Big data analytics, or accurate analysis of huge volumes of information, may be the next big thing to spur innovation and entrepreneurial growth, suggests a roundtable discussion. LIM WING HOOI reports.
THE next big thing for startups may very well be the availability of data for them to design their applications or software around, according to a roundtable discussion entitled “Nation Development with Big Data Analytics”.
Organised on Aug 6 by US-listed Teradata Corporation, which sells analytic data platforms, marketing applications and related services, the talk at Le Meridien Kuala Lumpur, featured three panellist from the data industry and was moderated by Craig Morrison, country manager of Teradata Malaysia.
Multimedia Development Corporation (MDeC) inovation capital division director Dr Karl Ng said governments would not be able solve every problem or needs that its citizens face, hence the need to allow entrepreneurs to have access to data and to come out with innovative solutions.
Big data usually includes data sets which are beyond the ability of conventional software tools to capture, manage or process within a tolerable time period due to their variations, volume and complexity.
These data come from multiple sources and various forms, from conventional statistics to social media networks.
“Imagine how entrepreneurs could make use of two very different data sets involving weather and public transportation,” Ng said.
He said last year Malaysia had about 125 data sets, but this year, the number had increased to 350 sets of data, ranging from the list of halal restaurant to various trade statistics.
“We have a partnership with UK-based Open Data Institute, which also advises the UK government on their open data policies,” he said.
Elaborating, he said availability of such data had spurred innovation in countries such as the US, the UK and others.
“In the UK alone, from just data sets involving the public transportation sector, such as train arrival time, over 400 applications for smartphones were created, revolving around helping consumers – from deciding on the nearest restaurant to eat before the next train arrives to helping them decide on the most efficient public transport to take to arrive to their destination,” said Ng.
He added that there was more to be done, and more data sets would need to be made available to promote innovation, particularly relating to service delivery in the public sector.
“We are also holding competitions for the software and application developers community to create solutions based on these data,” he said, saying that some applications that might be useful would be things like air pollution index monitor or dengue outbreak-related applications could help give the public the latest information that mattered to their areas.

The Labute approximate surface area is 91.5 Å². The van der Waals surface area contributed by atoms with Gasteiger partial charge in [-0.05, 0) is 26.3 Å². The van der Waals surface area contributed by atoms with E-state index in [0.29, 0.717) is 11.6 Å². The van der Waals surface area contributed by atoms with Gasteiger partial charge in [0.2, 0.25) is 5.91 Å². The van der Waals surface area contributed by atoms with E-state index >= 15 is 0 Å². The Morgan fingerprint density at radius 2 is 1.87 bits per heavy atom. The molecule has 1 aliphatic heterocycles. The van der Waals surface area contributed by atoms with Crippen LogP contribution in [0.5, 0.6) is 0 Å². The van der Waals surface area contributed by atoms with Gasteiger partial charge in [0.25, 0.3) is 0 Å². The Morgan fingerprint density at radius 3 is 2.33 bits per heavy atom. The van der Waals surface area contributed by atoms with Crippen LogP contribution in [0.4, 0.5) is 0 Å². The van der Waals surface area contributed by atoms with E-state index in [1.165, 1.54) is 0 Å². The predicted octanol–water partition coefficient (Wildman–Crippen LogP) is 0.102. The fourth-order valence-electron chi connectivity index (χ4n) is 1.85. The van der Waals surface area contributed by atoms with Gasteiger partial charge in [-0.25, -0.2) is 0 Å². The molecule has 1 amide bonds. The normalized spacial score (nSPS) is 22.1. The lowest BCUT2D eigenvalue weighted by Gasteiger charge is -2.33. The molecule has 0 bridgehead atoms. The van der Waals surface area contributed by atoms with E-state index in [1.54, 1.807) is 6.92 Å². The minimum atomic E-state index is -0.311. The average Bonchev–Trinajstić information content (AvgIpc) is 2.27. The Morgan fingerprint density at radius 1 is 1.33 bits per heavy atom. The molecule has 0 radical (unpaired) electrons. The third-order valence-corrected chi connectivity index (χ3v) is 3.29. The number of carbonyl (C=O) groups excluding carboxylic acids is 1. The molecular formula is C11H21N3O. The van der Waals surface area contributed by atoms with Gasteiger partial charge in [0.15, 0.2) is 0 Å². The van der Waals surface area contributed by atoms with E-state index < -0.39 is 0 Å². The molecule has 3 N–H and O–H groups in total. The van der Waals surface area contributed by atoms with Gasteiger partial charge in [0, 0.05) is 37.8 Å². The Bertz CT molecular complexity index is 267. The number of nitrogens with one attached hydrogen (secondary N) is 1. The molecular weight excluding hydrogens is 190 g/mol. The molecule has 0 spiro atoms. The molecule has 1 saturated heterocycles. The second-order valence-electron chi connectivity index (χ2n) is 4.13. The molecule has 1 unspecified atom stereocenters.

Echoing this, Morrison said Malaysians experienced rainy weather and haze, and this meant that product owners could, with the help with these sets of data, possibly predict the products that would be in demand by their customers when such conditions occur. Teradata Corporation chief technology officer Stephen Brobst added that such data acted as “fuel for startups.”
“Startup can build their business model around these data. (Apart from promoting) transparency, which is important, it also helps startups to flourish in the eco-system,” Stephen said.
Some of the data, which involves traffic flows, law enforcement to education, are left unused in cabinets. But should they be released to the public, Stephen said, these data could help startups build applications that could be used to navigate streets more effectively or assist in making decisions on house purchase by pointing them to areas with lower crime rate or better schools for their children.
“(At the same time) you can bring people to work together to reduce the crime rate and (when it comes to education), the availability of (information related to performance of schools) may lead to schools that do not perform being closed down and replaced by private schools which gives better education,” Stephen said.
In addition, he emphasised that people should not focus on the amount of data they have but rather making sense of them.
“You need to understand the behaviour rather that the transactions themselves,” he said.
Another panellist, Fusionex Corporation Sdn Bhd managing director Ivan Teh said from his experience, six out of 10 people that he interacted with were looking at how they might be able to get more insight via big data.
“They are more factual and scientific today. They are no longer content with their usual quarterly reports,” Teh said.
Most of the companies rely on customer relationship management (CRM), enterprise resource planning (ERP) or excel spreadsheets, all of which Teh characterised as “produced in silos.”
“When C-level executives ask why sales are dropping, there are insights to be gleaned from, say, the social media where customer sentiments are shared. This could be useful when added to the systems and, after analysis, would be able to provide better insight,” he concluded.